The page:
Jewish Students on Campus Should Be Free to Make Up Their Own Minds on Israel

Hillel only practices paternalism on one subject. While it’s OK to express disbelief in God or halakha within their bounds, the same can’t be said for expressing certain beliefs about Israel.

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Hipster Herzl.
Hipster Herzl.Credit: Amit Shimoni

Last week, Tablet Magazine’s Unorthodox podcast interviewed Rebecca Vilkomerson, the executive director of Jewish Voice for Peace, an anti-occupation movement that supports BDS. The conversation was tense at times, with Vilkomerson sometimes taking issue with the questions posed to her by the hosts, particularly Liel Leibovitz (who recently wrote a column encouraging readers to buy wine from Israeli settlements.) But while both sides were far apart politically, the conversation was generally respectful.

While a centrist Jewish publication could have this conversation, it couldn’t happen at Hillel: Hillel International thinks students can’t handle it. In 2010, Hillel enacted its Standards of Partnership for Israel Activities, which prohibit Hillel chapters from hosting speakers or partnering with groups that do not support Israel as a Jewish and democratic state; that “support boycott of, divestment from, or sanctions against Israel”; or that “delegitimize, demonize, or apply a double standard to Israel.”

We represent two generations of student activists in Hillel: one from now and one from the 1970s. While many details are different, the fierce debates around Israel have not changed in nearly half a century. But for both of us, one thing remains the same: Jewish students need to be allowed to make up their own minds and not be told what to think by “adults.”

Hillel does not practice this paternalism on other issues on which Jewish students differ. Some religious students may be uncomfortable with Hillel supporting Jewish LGBT groups, but Hillel has consistently welcomed such groups, even a decade ago when they were more controversial than today. Similarly, Hillel would never bar a Jewish atheist from speaking about secular Jewish identity.

But while it’s okay to express disbelief in God or halakha at Hillel, the same can’t be said for expressing certain beliefs about Israel. Instead of allowing students to grapple with the entire breadth of views on Israel, Palestine, and the conflict, Hillel has decided to infantilize students by creating discursive boundaries — which they have enforced by threats of legal action — on which views are acceptable.

For three years, Open Hillel has protested Hillel’s policies and called for the elimination of such restrictions on communal discourse. We envision campus Jewish communities in which all students — including those who hold controversial opinions — are able make their own decisions on programming.

Open Hillel’s opponents say that Hillel should not give a platform to those who do not want Israel to be a Jewish state.

Many, however, argue that the champions of the settlement movement and those who want to continue the Israeli Occupation also threaten Israel’s future as a Jewish and democratic state. Should Hillel International bar them as well? And despite Hillel’s ostensible opposition to speakers who don’t support a democratic Israel, last June Hillel International reportedly planned to attend an anti-BDS summit hosted by right-wing billionaire Sheldon Adelson, who has said, “[God] didn’t talk about Israel remaining as a democratic state Israel isn’t going to be a democratic state — so what?” We find it difficult to believe that Hillel would ban Adelson from speaking at campus chapters - despite his blatant contravention of their policies on Israel - when they attend events hosted by him.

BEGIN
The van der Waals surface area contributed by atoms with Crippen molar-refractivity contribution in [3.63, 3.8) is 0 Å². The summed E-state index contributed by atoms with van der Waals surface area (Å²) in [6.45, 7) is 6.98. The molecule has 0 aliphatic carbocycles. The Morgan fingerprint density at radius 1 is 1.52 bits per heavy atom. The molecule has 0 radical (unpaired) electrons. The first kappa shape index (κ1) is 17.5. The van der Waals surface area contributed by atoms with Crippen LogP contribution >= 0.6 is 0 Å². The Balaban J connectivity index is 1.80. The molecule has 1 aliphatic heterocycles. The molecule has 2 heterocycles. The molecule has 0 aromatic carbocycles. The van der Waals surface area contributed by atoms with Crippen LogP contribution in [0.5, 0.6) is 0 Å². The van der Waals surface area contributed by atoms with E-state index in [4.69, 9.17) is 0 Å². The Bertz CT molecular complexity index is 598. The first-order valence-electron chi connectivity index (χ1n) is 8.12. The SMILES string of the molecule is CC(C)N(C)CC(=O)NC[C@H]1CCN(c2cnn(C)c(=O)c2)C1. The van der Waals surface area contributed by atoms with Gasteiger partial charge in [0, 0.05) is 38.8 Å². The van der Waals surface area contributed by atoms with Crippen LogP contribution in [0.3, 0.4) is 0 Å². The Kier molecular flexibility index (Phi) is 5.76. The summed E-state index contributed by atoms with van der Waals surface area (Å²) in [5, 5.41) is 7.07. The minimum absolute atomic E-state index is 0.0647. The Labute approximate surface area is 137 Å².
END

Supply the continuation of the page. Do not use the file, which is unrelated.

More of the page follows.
But rather than banning views that some find disagreeable, we believe that Hillel should ensure that students can hear these voices on the right together with those on the left and everyone in between. To do otherwise would be to tell students that they should not struggle to understand these issues in a Jewish context.

Some have questioned why we focus on Hillel and do not attempt to open other organizations — such as J Street, JVP, or AIPAC — to all points of view. These groups are advocacy organizations that aim to advance particular political positions, not to serve as a home for all Jewish students on campus. Hillel, by its own charter, is different.

Hillel, which calls itself “The Foundation for Jewish Campus Life,” has to decide whether it’s an umbrella organization for all Jewish students or one that prioritizes a political agenda above this goal. Having seen many Jewish students’ opinions on Israel evolve dramatically during the college years, we believe students should enjoy a politically diverse Jewish space for exploring and debating their views.

Some contend that students who disagree with Hillel’s Israel policies should go elsewhere. We beg to differ. In Pirkei Avot, Hillel is recorded as saying, “Do not separate yourself from the community, and do not be sure of yourself until the day you die.” We do not believe in separating ourselves from our fellow Jews. And while many of us have strong views on Israel, we also believe in having a degree of intellectual humility, listening to the diverse viewpoints held by all in our community, whether they boycott Israeli products or buy wine from the settlements. If only Hillel International held by the same views as the original Hillel.

Caroline Morganti is a senior at the Massachusetts Institute of Technology and the head of the Open Hillel Steering Committee. David Biale is the Emanuel Ringelblum Distinguished Professor of Jewish History at the University of California, Davis, a three-time winner of the National Jewish Book Award and a member of Open Hillel’s academic board.

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